Heraldry (in the broader sense) of the Royal Family of Karađorđević (Karadjordjevic, Karageorgevitch) is one alive and active historical and personal quest. It is a continuous symbolic link between the House of Karadjordje and Serbia and all the countries ruled by the House – at least in those periods of modern history when Serbdom was sustainable self-aware entity. As such, heraldry is a cultural asset of the utmost value for the society that identifies and describes itself as Serbian (now polycentric), which also freely bequeaths a certain part of its life’s quest to the Royal House to represent it symbolically for their interest urbi et orbi.
Dynastic coat of arms of Prince Alexander Karadjordjevic (by Dragomir Acovic)
Heraldry is an auxiliary science on the subject of coats of arms and similar insignia and it has been in existence with many a regional variant and rules for the last nine centuries. Heraldic repertoire and its component parts stem from an infinitely older foundation of symbols of civilization(s), but the entire system can be deciphered only by heraldry rules, which sometimes seem cacophonic. Safeguarding heraldry in accordance with the ancient rules is (or used to be) a mark of belonging to the European circle of states: it is therefore not surprising that the empires and other smaller states (of the past) have (/ had) been investing so profusely in public heraldic apparel or that the levelling forces of Thanatos have been trying to negate its existence! In this simple introductory text it is important to mention but one of these rules. A Sovereign of a country – and in our case the term was bound “by the grace of God and by the will of the People” – must take into personal possession the heraldic symbols of his country and proclaim them his own. Otherwise, the sovereign debases the status of the country and helps give it away to an aspirant to the throne who will not be so shy about it, and those always abound. Succinctly – no armorial bearings of a country, no sovereign. In the case of Karađorđe (Karadjordje, Karageorge), his supernatural, mythical greatness lies in the fact that he did not only took the coat of arms of the country as his own, he first invented the country, then invented the coats of arms of countries to which he aspired as the sovereign incumbent of the will of the people and, to top it all, he promulgated the unifying “high“ armorial bearings for all the countries brought together. All this was achieved through using a vivid oral and therefore out of technical necessity half-mythologised remembrance of the royal medieval past – a true collective memory national phoenix – against the will of the great powers who sought to keep us in bondage under the Tourkokratia for the sake of their perceived equilibrium.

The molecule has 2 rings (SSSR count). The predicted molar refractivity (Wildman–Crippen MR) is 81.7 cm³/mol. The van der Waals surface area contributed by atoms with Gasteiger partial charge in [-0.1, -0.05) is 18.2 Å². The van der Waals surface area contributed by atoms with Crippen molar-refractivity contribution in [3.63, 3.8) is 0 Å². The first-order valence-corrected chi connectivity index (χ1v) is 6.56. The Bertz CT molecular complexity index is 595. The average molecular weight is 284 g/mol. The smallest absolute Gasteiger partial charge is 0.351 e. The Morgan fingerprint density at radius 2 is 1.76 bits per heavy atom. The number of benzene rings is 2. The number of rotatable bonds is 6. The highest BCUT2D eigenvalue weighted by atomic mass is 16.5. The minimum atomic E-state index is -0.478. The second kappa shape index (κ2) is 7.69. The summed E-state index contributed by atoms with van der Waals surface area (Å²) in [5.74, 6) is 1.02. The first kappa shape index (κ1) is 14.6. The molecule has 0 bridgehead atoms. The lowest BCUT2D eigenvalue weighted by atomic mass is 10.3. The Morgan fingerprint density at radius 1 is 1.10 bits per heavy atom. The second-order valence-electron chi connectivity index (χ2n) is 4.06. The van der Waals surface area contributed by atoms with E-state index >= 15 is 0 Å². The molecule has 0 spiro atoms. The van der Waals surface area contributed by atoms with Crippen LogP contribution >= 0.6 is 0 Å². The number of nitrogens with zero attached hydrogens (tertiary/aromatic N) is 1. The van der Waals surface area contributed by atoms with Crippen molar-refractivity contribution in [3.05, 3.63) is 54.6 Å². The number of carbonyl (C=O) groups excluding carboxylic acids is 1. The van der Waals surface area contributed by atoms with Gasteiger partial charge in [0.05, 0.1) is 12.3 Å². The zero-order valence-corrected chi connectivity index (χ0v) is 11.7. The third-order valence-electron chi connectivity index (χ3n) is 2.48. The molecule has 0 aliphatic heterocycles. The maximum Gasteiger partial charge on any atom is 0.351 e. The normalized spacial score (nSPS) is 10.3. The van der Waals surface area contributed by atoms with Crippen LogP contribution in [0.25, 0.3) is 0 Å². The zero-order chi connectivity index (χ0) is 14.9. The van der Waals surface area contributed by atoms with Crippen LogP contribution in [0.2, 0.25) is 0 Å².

The large coat of arms of the Kingdom of Serbs, Croats and Slovenes, 1922